Baked-in ad-blocking is not about to happen in Microsoft Edge

Microsoft Edge

Microsoft Edge will not natively block ads. Microsoft has reacted to outside reports that Edge was going to acquire an integrated ad blocker.

Gregg Keizer of Computerworld had the Microsoft-says-no story, which ran in PCWorld. Keizer quoted a Microsoft engineer, Jacob Rossi, who is part of the browser team. Rossi had tweeted Keizer. The message was quite clear.

"We are not building a native ad blocker within [Microsoft Edge], but we will support third-party ad blockers like AdBlock and AdBlock Plus."

(Keizer said AdBlock and Adblock Plus were two of the most popular browser add-ons and they block most forms of online which websites display to users.)

Another news site had earlier posted a story of how Microsoft would build the blocking features right into the browser The writer had seen a slide used in the Build developer conference session, "Microsoft Edge: What's Next for Microsoft's New Browser and Web Platform." The writing on the slide was misinterpreted.

What are ads and browsers coming to? Many users find them more bothersome than interesting yet publishers rely on them for advertising. Of the top browsers, Opera has found no problem in resolving the issue—the Opera team has come out in favor of blocking.

Opera has built ad-blocking into a developer preview of its flagship browser. In an interview with Computerworld, Opera's head of engineering, Krystian Kolondra, said the belief behind the move to ad-blocking move was primarily that by stripping out ads, sites would render significantly faster.

Keizer quoted Kolondra: "It's quite obvious that users care about speed," regarding an integrated ad blocker. "We should start talking about this. The [ad] industry should be making sure that ads are not ruining the user experience."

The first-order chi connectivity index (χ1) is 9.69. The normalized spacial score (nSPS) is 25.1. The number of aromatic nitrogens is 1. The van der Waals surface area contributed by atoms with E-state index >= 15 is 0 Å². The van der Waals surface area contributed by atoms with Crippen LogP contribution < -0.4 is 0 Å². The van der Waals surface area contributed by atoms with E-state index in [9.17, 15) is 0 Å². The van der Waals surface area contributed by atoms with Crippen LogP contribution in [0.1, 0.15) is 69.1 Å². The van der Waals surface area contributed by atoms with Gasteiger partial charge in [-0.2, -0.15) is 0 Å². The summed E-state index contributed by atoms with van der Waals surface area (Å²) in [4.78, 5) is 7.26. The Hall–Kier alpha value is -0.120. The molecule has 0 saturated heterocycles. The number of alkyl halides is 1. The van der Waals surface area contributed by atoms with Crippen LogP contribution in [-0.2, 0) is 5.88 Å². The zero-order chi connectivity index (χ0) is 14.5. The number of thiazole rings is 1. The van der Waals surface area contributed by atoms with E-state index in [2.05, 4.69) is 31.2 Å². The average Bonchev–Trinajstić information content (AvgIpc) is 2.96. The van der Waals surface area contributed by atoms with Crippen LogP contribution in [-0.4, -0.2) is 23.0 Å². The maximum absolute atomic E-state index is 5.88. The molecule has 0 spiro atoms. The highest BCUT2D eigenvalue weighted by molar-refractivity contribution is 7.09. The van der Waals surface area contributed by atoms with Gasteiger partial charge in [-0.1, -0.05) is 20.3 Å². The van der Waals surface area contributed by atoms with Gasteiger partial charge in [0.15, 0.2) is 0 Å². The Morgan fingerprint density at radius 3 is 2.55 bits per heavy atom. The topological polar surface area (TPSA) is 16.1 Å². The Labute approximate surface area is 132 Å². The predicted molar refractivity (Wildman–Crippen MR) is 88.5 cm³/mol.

In an Opera blog last month, Kolondra said, "Today, bloated online ads use more download bandwidth than ever, causing webpages to load more slowly, at times covering the content that you're trying to see or trying to trick you into clicking "fake download buttons". Another rising concern is privacy and tracking of your online behavior."

Drew DeBruyne, general manager, Microsoft Edge, meanwhile, said in a blog post last month that "we will introduce extensions first to our Windows Insiders and then roll them out more broadly to all Windows 10 users. Initially our Insiders will download and then sideload extensions for testing purposes, but ultimately we will make extensions available to all of our customers via the Windows Store."

He said the Windows Insider build will include three preview extensions: (1) Microsoft Translator, an extension that automatically translates pages in over 50 languages, (2) a Mouse Gestures extension, and (3) a preview version of the Reddit Enhancement Suite (RES). "Later this year customers will find popular extensions from partners like AdBlock, Adblock Plus, Amazon, LastPass, Evernote and more."

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Citation: Baked-in ad-blocking is not about to happen in Microsoft Edge (2016, April 4) retrieved 20 April 2024 from
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